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A "beta" of Windows 8 is expected to launch in September or October; the retail version is expected to launch approximately a year later.
New operating system is company's "riskiest" yet

Sporting a Metro-UI inspired makeover, support for ARM architecture CPUs, and putting Ribbons in places that some people might not be ready for (e.g. Windows Explorer), Microsoft Corp.'s (MSFT) upcoming Windows 8 is the software giant's "riskiest product", according to Chief Executive Steve Ballmer.

At a promotional event for September's BUILD conference, Microsoft's Corporate Vice President Dan'l Lewin let the company's purported launch schedule slip.  He said that a beta would land soon after the conference and the OS would go through a year of tune-up testing before being officially launched in September/October 2012.

That launch date "makes sense" as it's in line with most past Windows launches, which typically came in the Fall.

Windows 8 will follow the best-selling Windows 7 operating system, which launched in Oct. 2009.  Its development cycle will last approximately three years -- about the same as that of Windows 7, which replaced the Jan. 2007 launched Vista. (It is worth noting that Vista took approximately five years to develop.)

Mr. Lewin defended Microsoft's decision to use Windows 8 for tablets, rather than the Windows Phone operating system.  He said the decision will enhance enterprise security.  And he argues putting a smart phone operating system on a tablet amounts to "compromising" the user experience -- he says users want PC features in their tablets.

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RE: Win 8 vs. Meego vs. ....?
By blazeoptimus on 6/15/2011 4:03:25 PM , Rating: 2
"They have some amazing features, and because it's Windows it will still run all the programs I want."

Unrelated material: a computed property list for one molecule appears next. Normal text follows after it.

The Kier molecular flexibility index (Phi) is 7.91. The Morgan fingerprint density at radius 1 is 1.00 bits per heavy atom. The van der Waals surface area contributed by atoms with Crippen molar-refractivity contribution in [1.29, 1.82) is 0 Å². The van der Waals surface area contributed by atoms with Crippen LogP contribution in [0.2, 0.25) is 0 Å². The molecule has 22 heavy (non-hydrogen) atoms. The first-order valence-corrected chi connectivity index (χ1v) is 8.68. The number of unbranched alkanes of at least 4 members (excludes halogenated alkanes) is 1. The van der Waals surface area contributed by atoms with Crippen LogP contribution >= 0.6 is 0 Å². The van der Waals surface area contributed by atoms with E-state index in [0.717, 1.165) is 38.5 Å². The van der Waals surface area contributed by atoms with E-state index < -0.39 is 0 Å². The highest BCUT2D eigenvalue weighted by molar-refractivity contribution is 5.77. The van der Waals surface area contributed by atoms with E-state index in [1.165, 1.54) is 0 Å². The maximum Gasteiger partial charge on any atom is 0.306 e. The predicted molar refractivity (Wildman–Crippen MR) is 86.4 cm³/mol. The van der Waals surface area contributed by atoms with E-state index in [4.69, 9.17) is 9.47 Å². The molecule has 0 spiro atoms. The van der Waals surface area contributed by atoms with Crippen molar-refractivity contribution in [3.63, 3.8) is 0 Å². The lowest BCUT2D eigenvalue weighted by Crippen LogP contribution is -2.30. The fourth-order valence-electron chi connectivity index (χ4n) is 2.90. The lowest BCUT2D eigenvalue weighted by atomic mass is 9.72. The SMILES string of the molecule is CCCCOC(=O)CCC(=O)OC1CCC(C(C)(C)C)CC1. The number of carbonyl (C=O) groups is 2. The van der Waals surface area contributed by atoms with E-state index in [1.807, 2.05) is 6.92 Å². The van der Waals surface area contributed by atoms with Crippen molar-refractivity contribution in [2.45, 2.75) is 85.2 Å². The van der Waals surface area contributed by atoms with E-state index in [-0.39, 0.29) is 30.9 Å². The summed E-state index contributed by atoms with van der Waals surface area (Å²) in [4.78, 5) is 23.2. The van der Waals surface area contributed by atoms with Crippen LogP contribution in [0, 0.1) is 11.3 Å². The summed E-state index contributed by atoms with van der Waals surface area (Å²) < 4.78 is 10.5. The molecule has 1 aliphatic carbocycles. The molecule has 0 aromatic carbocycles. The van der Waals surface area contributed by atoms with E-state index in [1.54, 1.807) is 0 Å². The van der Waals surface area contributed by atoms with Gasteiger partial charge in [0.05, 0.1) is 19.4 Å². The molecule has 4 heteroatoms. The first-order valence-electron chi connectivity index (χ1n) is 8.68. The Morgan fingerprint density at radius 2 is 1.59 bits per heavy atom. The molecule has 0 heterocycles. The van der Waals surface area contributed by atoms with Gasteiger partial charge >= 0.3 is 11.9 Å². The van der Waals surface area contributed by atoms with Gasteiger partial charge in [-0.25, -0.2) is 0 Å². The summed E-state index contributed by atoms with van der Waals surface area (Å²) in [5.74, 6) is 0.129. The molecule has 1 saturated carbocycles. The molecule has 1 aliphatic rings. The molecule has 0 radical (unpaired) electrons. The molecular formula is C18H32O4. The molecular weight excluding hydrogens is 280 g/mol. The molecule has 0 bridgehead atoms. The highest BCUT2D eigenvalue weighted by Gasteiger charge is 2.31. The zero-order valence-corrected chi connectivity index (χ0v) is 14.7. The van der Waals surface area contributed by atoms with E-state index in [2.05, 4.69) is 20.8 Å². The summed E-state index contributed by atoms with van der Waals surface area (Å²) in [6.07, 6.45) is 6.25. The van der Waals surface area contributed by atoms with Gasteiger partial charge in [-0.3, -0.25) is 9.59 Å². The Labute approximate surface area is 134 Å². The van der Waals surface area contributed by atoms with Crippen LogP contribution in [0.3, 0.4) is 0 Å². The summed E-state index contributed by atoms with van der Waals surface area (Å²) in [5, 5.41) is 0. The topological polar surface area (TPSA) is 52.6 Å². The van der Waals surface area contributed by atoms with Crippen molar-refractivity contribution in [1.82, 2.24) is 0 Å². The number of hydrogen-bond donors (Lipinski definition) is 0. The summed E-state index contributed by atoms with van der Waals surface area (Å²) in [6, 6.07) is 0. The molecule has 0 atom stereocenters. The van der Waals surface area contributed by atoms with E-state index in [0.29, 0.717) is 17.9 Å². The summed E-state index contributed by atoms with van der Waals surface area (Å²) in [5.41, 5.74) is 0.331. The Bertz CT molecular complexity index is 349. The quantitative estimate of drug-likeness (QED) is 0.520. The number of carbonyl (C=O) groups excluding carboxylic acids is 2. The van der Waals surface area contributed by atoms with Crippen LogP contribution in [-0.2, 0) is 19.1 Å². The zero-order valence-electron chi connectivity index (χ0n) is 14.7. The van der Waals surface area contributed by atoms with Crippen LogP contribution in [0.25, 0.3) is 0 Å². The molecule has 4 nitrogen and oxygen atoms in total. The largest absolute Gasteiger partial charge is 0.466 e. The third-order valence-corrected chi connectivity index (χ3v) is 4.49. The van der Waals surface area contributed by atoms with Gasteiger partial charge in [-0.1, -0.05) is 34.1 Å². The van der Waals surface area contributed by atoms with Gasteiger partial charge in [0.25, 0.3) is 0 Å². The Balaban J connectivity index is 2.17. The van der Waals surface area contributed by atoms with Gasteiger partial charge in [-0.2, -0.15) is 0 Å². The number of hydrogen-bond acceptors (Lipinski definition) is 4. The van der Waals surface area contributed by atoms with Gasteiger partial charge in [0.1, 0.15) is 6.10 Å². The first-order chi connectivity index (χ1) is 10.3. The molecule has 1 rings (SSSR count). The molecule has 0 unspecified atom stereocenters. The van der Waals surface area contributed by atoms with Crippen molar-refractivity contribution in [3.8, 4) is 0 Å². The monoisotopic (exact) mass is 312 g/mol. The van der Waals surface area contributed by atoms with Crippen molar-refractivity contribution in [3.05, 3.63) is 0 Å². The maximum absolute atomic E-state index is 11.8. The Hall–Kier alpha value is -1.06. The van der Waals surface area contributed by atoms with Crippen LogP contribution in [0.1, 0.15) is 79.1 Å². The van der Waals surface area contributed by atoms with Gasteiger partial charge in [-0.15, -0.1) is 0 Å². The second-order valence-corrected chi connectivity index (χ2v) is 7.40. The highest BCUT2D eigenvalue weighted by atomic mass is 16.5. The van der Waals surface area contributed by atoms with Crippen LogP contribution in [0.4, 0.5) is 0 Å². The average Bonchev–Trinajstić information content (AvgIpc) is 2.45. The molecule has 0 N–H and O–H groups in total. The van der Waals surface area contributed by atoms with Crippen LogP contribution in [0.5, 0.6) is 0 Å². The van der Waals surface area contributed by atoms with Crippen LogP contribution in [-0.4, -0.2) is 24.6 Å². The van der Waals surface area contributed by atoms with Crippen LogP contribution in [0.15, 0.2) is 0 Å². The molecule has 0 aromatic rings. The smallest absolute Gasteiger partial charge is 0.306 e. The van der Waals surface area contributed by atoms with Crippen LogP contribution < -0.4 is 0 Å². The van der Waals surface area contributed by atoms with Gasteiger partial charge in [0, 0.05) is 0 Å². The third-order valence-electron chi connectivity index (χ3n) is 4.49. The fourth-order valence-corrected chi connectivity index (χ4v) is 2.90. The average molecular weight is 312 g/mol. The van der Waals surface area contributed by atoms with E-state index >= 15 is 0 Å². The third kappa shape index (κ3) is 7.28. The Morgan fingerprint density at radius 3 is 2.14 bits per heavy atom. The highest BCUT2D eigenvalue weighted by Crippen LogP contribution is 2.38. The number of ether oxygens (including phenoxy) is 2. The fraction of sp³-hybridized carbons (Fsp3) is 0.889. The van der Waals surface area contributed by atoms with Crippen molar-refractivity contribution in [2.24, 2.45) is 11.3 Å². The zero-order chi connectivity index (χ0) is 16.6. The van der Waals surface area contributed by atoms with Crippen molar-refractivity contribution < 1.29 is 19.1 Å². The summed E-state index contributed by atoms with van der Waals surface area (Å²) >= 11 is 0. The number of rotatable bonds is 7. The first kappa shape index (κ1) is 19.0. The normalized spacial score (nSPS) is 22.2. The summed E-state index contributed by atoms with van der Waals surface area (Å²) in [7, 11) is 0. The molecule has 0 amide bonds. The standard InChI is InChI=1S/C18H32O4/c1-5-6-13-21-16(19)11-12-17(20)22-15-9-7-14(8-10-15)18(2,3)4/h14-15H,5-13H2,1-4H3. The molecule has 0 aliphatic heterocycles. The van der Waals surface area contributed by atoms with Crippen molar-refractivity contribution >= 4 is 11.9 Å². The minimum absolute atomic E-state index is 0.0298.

Your assuming that your Tablet will run x86. Its likely that a good portion of the tablets will run on ARM (this was one of the main reasons to port win 8 to arm). If your tablet is ARM based, your programs will need to be recompiled to run natively on Win8. Even if the ARM port contains an x86 emulator, so that the existing library of Microsoft titles just runs, emulators are notoriously slow. This would likely produce an undesirable user experience (a 2Ghz processor runs similar to 500-600mhz processor in emulation). Some of the native porting could be simplified if the program relies heavily on .net (depending on which versions of .net win 8 supports).

At this point you may be asking "well what about atom, branzo, or Ultra Mobile i3 based tablets?". While those would defiantly "just run" your software, they incur a penalty in form factor and battery life. Most reviews indicate that current, and even near future x86 based tablets, run hotter and for shorter times than there ARM counterparts. This, again, is part of the reason why Windows has ported version 8 to the ARM architecture.

Mostly I'm trying to say that a tablet without compromise isn't currently possible, and won't be possible in the near term. You'll likely have to make a good deal of sacrifices somewhere. Which sacrifices your willing to live with is up to you.

“So far we have not seen a single Android device that does not infringe on our patents." -- Microsoft General Counsel Brad Smith

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